Royal Dutch Shell is petitioning the U.S. government for a five-year extension to explore for oil and gas off Alaska’s Arctic coast, citing legal and regulatory roadblocks that have stymied the company’s “best efforts and demonstrated diligence” over the past eight years.
Specifically, Shell is requesting a suspension of its leases on the Outer Continental Shelf (OCS) of the Beaufort Sea and Chukchi Sea. If approved, it would effectively extend Shell’s deadlines to drill there. Many of the 10-year leases are scheduled to expire as soon as 2017.
In a July letter to the U.S. Bureau of Safety and Environmental Enforcement, Shell Alaska Vice President Peter Slaiby said that even if the legal and regulatory obstacles were immediately resolved, “prudent exploration is now severely challenged” due to the expiration dates.
“To date, Shell has committed more than $6 billion to secure and pursue its OCS leases,” Slaiby wrote. “Yet, despite Shell’s best efforts and demonstrated diligence, circumstances beyond Shell’s control have prevented, and are continuing to prevent, Shell from completing even the first exploration well in either area.”
Circumstances cited by Slaiby include restrictions on seasonal transit dates to access lease sites; weather and sea ice conditions; multiple federal court and administrative actions; accommodation of the native whaling season in the Beaufort Sea, and the limited number of “Arctic-viable and regulatory-compliant” drilling rigs.
Slaiby proceeded to detail the loss of six drilling seasons, beginning with 2007, the year that Shell initially anticipated boring its first exploratory wells in the Beaufort Sea. Descriptions of “numerous and unexpected delays” are also provided for the years 2008, 2009, 2010, 2011 and 2014.
Drillship Noble Discoverer was cited for safety violations.
Courtesy U.S. Coast Guard
The 10-page letter was published in October by the environmental group Oceana, which obtained it through a Freedom of Information Act request.
Portions of seven paragraphs — primarily in a section comparing Alaska OCS conditions to the Gulf of Mexico — have been redacted.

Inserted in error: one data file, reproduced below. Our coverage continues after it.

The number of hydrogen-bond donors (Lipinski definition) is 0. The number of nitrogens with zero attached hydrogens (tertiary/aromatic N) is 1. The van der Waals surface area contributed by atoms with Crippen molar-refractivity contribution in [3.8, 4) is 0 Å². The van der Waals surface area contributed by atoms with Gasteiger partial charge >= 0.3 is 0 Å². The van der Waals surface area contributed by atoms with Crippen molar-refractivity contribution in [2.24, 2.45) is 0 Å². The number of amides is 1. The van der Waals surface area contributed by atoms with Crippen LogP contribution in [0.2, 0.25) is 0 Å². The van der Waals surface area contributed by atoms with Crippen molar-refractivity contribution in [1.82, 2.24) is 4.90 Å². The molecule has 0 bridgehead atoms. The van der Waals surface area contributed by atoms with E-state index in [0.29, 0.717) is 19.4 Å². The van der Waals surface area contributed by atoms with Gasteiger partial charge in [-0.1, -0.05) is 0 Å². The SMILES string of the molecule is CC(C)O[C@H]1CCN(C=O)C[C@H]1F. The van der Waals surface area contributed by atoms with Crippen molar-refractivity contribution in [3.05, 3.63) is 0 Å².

The document does not mention the 2012 Arctic drilling season, when two vessels deployed by Shell experienced well-publicized problems.
The drillship Noble Discoverer, contracted by the company from Noble Drilling Corp., nearly went aground in July 2012 in Dutch Harbor after dragging anchor in 30-knot winds. Four months later, the vessel had to be towed to the Port of Seward after losing propulsion. U.S. Coast Guard inspectors there cited the vessel for 16 safety and pollution control violations.
The conical drilling unit Kulluk, being towed to Seattle, ran aground in December 2012 along Sitkalidak Island after breaking loose from tugboats in near-hurricane conditions. Coast Guard investigators later determined that Shell’s desire to avoid millions of dollars in state taxes — set to kick in Jan. 1, 2013 — influenced the decision to move Kulluk out of Alaska in the final days of 2012. The investigators also cited “inadequate assessment and management of risks” for the tow in rough winter weather.
Shell skipped the 2013 drilling season due to a self-imposed moratorium. The company proposed to resume operations in the Chukchi Sea in 2014 with an upgraded Discoverer and a second drillship, Polar Pioneer, to be kept on standby, but postponed the project due to a federal court ruling that challenged the validity of the offshore Arctic leases. Shell did not respond to repeated inquiries from Professional Mariner about the possibility of drilling in the region in 2015.
The company’s request for a five-year OCS lease suspension is under review by the Department of the Interior.